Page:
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Drone Operator Located in Blackhawk Drone Strike

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“At approximately 7:20 p.m. Sept. 21, the drone, or unmanned aerial vehicle, and the helicopter collided. The Army helicopter sustained damage to its main rotor blade, window frame and transmission deck. A motor and arm from a small drone, identified as a DJI Phantom 4, were recovered from the helicopter,” the NTSB reports. “…In the following days investigators were able to identify and subsequently interview the drone operator. The drone operator also provided flight data logs for the incident… (dronelife.com) المزيد...

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tongo
Dan Grelinger 3
AOPA has published a better article on this story: https://www.aopa.org/news-and-media/all-news/2017/october/05/drone-pilot-provides-data-from-black-hawk-midair

It appears that the drone pilot did NOT turn himself in and was found by NTSB investigators, perhaps with assistance from the Drone manufacturer. NTSB investigators are only charged with gathering data and the likely disciplinary or criminal actions against the pilot will involve other agencies.

"The NTSB announced Oct. 5 that the motor arm recovered from the helicopter after the incident was identified as belonging to a DJI Phantom 4, and investigators were able in the days following the incident to identify and interview the Phantom’s pilot, who has turned over flight data from the drone."
avihais
Martin Haisman 2
I see two outcomes. The drone operator will be made an example of and busted big time or it will be quietly swept under the mat with the copter being too low.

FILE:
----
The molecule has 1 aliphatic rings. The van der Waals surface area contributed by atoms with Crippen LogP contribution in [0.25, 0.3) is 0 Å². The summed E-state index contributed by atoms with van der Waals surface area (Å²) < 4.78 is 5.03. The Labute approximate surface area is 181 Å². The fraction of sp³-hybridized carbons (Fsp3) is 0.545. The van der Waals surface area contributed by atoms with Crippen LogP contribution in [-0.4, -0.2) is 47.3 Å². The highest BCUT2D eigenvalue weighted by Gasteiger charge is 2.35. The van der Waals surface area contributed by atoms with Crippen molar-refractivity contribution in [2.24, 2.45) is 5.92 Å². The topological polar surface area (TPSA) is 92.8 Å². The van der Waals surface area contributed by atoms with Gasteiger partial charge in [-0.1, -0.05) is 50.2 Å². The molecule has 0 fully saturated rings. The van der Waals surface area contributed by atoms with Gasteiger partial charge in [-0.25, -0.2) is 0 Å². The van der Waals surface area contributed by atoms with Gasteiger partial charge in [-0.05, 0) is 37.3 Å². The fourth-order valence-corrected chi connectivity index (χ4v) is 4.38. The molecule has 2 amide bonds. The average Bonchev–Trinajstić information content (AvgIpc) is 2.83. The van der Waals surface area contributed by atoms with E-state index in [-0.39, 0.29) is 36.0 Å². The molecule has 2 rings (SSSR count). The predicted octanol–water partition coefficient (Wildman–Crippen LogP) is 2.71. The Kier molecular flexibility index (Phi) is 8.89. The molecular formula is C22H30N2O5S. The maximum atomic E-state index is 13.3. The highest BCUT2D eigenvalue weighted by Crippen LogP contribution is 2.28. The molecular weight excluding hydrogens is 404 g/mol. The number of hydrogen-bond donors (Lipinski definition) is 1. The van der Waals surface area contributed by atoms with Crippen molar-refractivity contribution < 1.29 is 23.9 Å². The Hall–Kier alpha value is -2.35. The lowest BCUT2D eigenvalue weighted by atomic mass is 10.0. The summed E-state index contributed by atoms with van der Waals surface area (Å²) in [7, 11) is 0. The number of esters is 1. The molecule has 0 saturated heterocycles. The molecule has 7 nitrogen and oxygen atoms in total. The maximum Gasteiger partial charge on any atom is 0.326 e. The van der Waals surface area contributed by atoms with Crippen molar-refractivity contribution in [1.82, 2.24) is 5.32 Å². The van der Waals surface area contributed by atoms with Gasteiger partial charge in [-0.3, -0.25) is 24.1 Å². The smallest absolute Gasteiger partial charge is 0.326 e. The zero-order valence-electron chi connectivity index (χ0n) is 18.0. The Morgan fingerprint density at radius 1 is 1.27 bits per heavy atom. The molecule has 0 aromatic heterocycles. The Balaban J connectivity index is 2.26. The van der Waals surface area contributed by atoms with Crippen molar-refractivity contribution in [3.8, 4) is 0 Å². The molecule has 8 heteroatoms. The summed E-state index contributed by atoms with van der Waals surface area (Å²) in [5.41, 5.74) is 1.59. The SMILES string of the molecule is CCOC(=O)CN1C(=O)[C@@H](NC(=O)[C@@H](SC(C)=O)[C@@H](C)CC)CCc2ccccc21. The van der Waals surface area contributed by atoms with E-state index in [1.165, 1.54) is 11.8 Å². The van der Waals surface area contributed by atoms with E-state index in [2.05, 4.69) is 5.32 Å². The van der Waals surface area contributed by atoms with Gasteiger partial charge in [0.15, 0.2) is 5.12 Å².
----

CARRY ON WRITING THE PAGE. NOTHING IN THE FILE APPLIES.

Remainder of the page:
tongo
Dan Grelinger 0
Not sure how an investigation could find that the helicopter was too low. It did not hit anything on the surface, which is the only way it could be too low.
Bernie20910
Bernie Behling 1
I want to follow this and see what the final outcome is.
tongo
Dan Grelinger 1
Results are published.
joelwiley
joel wiley 1
Since you found it, would you care to post the link for others to read?
Bernie20910
Bernie Behling 2
Thank you. Looking at the information it seems pretty obvious to me that this was a case of a drone operator who put all his trust into that app instead of heeding the warning the app gave him about the app only being "advisory" and that it was his responsibility to confirm what the app was telling him. Had he properly familiarized himself fully with the regulations that applied to him, and taken the initiative to confirm that his flight would be legal then this incident would not have happened.
joelwiley
joel wiley 3
Given his track record indicated in the report, he may be representing himself if it goes to court.
tongo
Dan Grelinger 1